With Kreissig’s first opera direction – the German premiere of “L’Equivovo Stravagante” – a fruitful collaboration began for many years with the Rossini Festival in Bad Widbad. Ballets were created, but above all imaginative updates of classics such as “L’Italiana in Algeri”, “L’occasion fa il ladro” or rediscovering forgotten works such as Balducci’s “I Gelosi”.
In “L’Euiqvoco”, Rossini’s far too rarely mentioned farce, the successful big farmer Gamberotto has chosen as his future husband, who is as rich as he is stupid, for his intellectual and literarily interested daughter Ernestina Buralicchio. Ernestina, in turn, is worshiped by Ermanno, who works as a tutor in Gamberotto’s household. In the context of the wonderfully absurd plot, Buralicchio, rejected by Ernestina, dispatches the rumor that Ernestina is actually a castrato dressed up as a girl who wants to escape military service. Ernestina is arrested and put in jail.
Kreissig directed credit card-reinforced Wunschschwiegersöhne, choirs of singing garden gnomes and languishing students and a line of ancestors of large farmers with cabbage fields, in whose line was also the then German Chancellor Helmut Kohl was to discover.
As a buffoon soloist of the first version, partly sung in German, with a soprano in the main role of Ernestina, in 1983 the young Matthias Klink offered a fantastic role debut. In the faithfully reconstructed revival in 1994, this time in Italian and with a correct coloratura mezzo, the Swiss artist Heidi Brunner was seen as Ernestina.
Press review Equivovo
Ermanno is thus the one who liberates his Ernestina from military custody, and Thorsten Kreissig stages this scene in Wildbad in a refreshingly farcical manner: two soldiers hold a cloth with a painted wall behind which Ernestina languishes; Ermanno takes the key from one of the guards and the lover slips into the air behind the cloth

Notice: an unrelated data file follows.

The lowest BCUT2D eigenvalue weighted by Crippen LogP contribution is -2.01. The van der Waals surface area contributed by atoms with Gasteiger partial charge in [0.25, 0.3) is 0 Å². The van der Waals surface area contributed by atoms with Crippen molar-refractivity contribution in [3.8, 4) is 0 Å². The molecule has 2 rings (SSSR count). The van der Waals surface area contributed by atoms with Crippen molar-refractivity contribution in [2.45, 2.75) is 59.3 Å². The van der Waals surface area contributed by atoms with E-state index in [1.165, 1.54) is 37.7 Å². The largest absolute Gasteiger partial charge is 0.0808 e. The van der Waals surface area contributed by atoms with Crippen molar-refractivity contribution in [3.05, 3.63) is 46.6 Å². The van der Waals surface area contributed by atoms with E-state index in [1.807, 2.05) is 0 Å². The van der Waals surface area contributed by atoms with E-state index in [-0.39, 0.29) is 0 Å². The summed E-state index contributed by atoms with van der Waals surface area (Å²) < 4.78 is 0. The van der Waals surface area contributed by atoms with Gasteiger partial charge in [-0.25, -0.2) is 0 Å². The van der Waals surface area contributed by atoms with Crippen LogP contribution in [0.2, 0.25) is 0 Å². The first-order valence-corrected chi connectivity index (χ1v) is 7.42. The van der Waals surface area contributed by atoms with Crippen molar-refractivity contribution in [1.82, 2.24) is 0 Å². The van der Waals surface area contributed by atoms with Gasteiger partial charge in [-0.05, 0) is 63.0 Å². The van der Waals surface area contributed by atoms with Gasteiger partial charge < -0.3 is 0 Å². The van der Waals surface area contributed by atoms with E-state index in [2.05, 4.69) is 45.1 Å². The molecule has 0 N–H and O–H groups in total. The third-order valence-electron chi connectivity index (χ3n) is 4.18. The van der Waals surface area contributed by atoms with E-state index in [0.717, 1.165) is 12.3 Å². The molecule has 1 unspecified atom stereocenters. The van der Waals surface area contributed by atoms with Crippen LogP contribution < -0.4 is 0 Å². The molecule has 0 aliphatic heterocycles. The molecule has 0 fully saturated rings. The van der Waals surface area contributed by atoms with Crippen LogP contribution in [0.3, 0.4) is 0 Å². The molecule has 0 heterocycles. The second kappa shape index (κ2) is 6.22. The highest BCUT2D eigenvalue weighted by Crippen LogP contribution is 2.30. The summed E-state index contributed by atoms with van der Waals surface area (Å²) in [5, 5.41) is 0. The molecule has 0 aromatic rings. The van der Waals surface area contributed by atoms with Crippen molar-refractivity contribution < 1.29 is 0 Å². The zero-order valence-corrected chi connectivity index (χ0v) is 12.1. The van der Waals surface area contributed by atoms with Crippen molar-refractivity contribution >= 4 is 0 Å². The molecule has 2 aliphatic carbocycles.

(…) …) Kreissig made for comedic vibrancy, also brought all sorts of crackers, but did not overburden the whole thing with gags, drove his characters not into the bizarre, which would have rather paralyzed the lively flow. A workable, clever concept that was appropriate and worthy of a portioned amusement.
Hans-Klaus Jungheinrich, Frankfurter Rundschau July 17, 93
That the two-and-a-half-hour evening was even more than just a musical rediscovery, namely a veritable fun, that is due to the staging by Thorsten Kreissig. (…) The farmers are garden gnomes with clown noses, the philosophical reading club of Ernestina is like a VEB bookbug and the stunningly self-loving groom Buralicchio throws Kleenex sweat cloths among his supposed fans and shows off his credit card selection. (…) Kreissig always does as much as a director, so that you know what it is about, but you do not get annoyed by it. Which is the main reason why the laughing-heart is hit.
Rainer Wagner, Hannoversche Allgemeine Zeitung, July 13, 1993
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